February 9 - February 15, 1995

[Quick Scans]


Consciousness III
4 Stars
A CLASSIC IN every sense: maintaining conceptual continuity, deftly probing Ambient's boundaries, crafting a thoroughly listenable piece of beautiful sounds. Artist Kim Cascone received formal training in electronic music and went on to work with David Lynch before starting Silent Records and adopting HMC as his alter-ego. This is psychedelia at its purest.

Concept: an organic, mutable work of textures and effects that pique emotional receptors and plug into theorist Charles Reich's (hence the title) proposals for neo-utopian youth culture. Ambient: pulsing on soma waves of dreampop melodies ("Interdimensional"); melting into an inner space tidal bath and swimming with chuckling A.I.'s ("Sunfish = Starflower"). Listenable: for lengthy relaxation, focused meditation, and task accompaniment alike.
--Fred Mills


Mr. Gentle, Mr. Cool
Kokopelli Records
3 Stars
NEWMAN, LIKE EDDIE Harris and Hank Crawford, made a career in the '60s and '70s as a saxman with a heavier emphasis on the blues than was taken by other jazz players.

His newest disc is a tribute to the music of Duke Ellington, a jazz composer who consistently relied on the blues for inspiration throughout his career. Half of the songs are so familiar the average jazz fan may dismiss the album in advance, as did this reviewer. But thanks to the arrangements of Robert Freedman and the sleek style of Newman, even the most overplayed standards are successfully resuscitated. Newman throughout demonstrates his ability to balance the rawness and regality that originally brought Ellington fame.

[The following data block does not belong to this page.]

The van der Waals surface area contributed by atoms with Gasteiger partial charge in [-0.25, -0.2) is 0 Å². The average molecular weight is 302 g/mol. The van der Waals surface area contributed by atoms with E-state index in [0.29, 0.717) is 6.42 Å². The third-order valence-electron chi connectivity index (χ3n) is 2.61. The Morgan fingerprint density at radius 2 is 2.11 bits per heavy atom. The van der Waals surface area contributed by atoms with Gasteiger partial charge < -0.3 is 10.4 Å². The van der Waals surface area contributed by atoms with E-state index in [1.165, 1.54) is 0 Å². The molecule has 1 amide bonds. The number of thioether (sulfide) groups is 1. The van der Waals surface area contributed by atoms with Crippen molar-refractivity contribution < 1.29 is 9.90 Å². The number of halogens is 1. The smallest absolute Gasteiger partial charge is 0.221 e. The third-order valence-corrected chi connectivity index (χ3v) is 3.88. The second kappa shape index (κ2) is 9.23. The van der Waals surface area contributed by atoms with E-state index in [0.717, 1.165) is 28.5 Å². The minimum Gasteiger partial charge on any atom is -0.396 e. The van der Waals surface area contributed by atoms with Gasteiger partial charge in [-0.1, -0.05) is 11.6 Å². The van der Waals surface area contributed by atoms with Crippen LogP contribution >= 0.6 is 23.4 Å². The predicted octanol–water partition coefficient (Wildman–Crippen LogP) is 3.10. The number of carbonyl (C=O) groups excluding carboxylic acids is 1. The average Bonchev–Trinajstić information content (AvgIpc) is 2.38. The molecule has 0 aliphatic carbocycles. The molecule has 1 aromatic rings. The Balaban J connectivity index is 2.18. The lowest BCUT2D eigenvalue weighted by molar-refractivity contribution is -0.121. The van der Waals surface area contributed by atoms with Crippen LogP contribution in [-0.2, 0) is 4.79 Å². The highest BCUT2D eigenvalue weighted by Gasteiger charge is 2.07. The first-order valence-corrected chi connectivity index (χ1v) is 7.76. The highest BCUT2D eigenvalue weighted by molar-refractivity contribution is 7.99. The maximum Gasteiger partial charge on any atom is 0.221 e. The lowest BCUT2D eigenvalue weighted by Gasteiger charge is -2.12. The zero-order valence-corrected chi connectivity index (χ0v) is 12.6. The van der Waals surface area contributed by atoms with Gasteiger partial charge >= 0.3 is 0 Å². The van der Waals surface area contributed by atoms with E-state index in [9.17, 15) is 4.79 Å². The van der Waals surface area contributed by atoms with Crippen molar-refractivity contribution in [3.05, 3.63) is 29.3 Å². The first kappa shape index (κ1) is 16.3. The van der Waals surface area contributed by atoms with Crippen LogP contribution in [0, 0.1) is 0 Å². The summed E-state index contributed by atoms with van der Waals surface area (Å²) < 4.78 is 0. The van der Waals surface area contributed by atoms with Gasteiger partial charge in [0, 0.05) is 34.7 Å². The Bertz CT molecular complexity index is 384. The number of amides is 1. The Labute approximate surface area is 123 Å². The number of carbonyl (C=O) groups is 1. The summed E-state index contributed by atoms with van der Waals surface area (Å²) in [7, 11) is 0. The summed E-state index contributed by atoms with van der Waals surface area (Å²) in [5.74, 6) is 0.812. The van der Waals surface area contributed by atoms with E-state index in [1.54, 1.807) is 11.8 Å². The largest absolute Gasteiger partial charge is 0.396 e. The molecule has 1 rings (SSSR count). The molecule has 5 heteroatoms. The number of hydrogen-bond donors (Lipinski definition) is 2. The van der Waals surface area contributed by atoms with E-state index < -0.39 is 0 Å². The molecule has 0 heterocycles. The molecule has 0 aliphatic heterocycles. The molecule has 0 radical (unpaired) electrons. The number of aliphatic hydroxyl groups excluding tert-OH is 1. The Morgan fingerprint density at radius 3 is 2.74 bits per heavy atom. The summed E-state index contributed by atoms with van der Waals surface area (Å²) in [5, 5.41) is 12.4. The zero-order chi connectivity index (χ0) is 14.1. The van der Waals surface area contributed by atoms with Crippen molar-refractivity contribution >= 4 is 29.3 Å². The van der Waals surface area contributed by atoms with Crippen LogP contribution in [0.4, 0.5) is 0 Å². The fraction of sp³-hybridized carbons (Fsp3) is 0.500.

--Dave McElfresh


Alien I.D.
K Records
3 Stars
THIS PERFECTLY NAMED combo blows outta the K stable like a mortar. The indie label is frequently associated with more shambling, cutesy pop, and with mewling grrrl punk as well. K.G. references both, but its roots seem to extend deeper, back to late '70s Great Britain when groups like The Raincoats, The Slits, Mekons, ATV and others beat the post-Pistols tribal tom-tom loudly and lustily.

In other words, K.G. knows how to rock a three-chord progression when it wants to keep stage divers happy. And it also engages the brainier element in the audience by tossing in slightly askew melodies, trance-drone interludes, hiccupy rhythmic clatter and dissonant vocal harmonies.
--Fred Mills

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February 9 - February 15, 1995

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